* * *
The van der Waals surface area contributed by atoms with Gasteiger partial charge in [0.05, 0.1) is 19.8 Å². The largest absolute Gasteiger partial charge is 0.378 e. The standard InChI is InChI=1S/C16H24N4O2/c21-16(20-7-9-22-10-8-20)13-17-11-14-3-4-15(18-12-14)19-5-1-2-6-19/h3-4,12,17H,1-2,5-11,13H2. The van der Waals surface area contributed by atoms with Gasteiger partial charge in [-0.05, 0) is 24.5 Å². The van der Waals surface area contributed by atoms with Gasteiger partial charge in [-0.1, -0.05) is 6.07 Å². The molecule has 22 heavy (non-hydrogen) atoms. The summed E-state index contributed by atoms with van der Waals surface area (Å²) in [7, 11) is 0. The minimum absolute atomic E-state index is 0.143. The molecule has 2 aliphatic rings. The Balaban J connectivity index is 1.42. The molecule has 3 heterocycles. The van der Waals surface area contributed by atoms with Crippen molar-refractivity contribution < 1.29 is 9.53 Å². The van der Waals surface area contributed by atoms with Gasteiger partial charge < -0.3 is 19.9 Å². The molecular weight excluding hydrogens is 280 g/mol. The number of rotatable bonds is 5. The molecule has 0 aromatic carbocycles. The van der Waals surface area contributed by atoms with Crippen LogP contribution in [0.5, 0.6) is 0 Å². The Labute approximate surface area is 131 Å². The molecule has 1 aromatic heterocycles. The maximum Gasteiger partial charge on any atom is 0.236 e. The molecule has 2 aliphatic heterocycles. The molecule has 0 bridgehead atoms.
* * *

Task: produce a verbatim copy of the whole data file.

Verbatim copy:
The van der Waals surface area contributed by atoms with Gasteiger partial charge in [0.05, 0.1) is 19.8 Å². The largest absolute Gasteiger partial charge is 0.378 e. The standard InChI is InChI=1S/C16H24N4O2/c21-16(20-7-9-22-10-8-20)13-17-11-14-3-4-15(18-12-14)19-5-1-2-6-19/h3-4,12,17H,1-2,5-11,13H2. The van der Waals surface area contributed by atoms with Gasteiger partial charge in [-0.05, 0) is 24.5 Å². The van der Waals surface area contributed by atoms with Gasteiger partial charge in [-0.1, -0.05) is 6.07 Å². The molecule has 22 heavy (non-hydrogen) atoms. The summed E-state index contributed by atoms with van der Waals surface area (Å²) in [7, 11) is 0. The minimum absolute atomic E-state index is 0.143. The molecule has 2 aliphatic rings. The Balaban J connectivity index is 1.42. The molecule has 3 heterocycles. The van der Waals surface area contributed by atoms with Crippen molar-refractivity contribution < 1.29 is 9.53 Å². The van der Waals surface area contributed by atoms with Gasteiger partial charge < -0.3 is 19.9 Å². The molecular weight excluding hydrogens is 280 g/mol. The number of rotatable bonds is 5. The molecule has 0 aromatic carbocycles. The van der Waals surface area contributed by atoms with Crippen LogP contribution in [0.5, 0.6) is 0 Å². The Labute approximate surface area is 131 Å². The molecule has 1 aromatic heterocycles. The maximum Gasteiger partial charge on any atom is 0.236 e. The molecule has 2 aliphatic heterocycles. The molecule has 0 bridgehead atoms.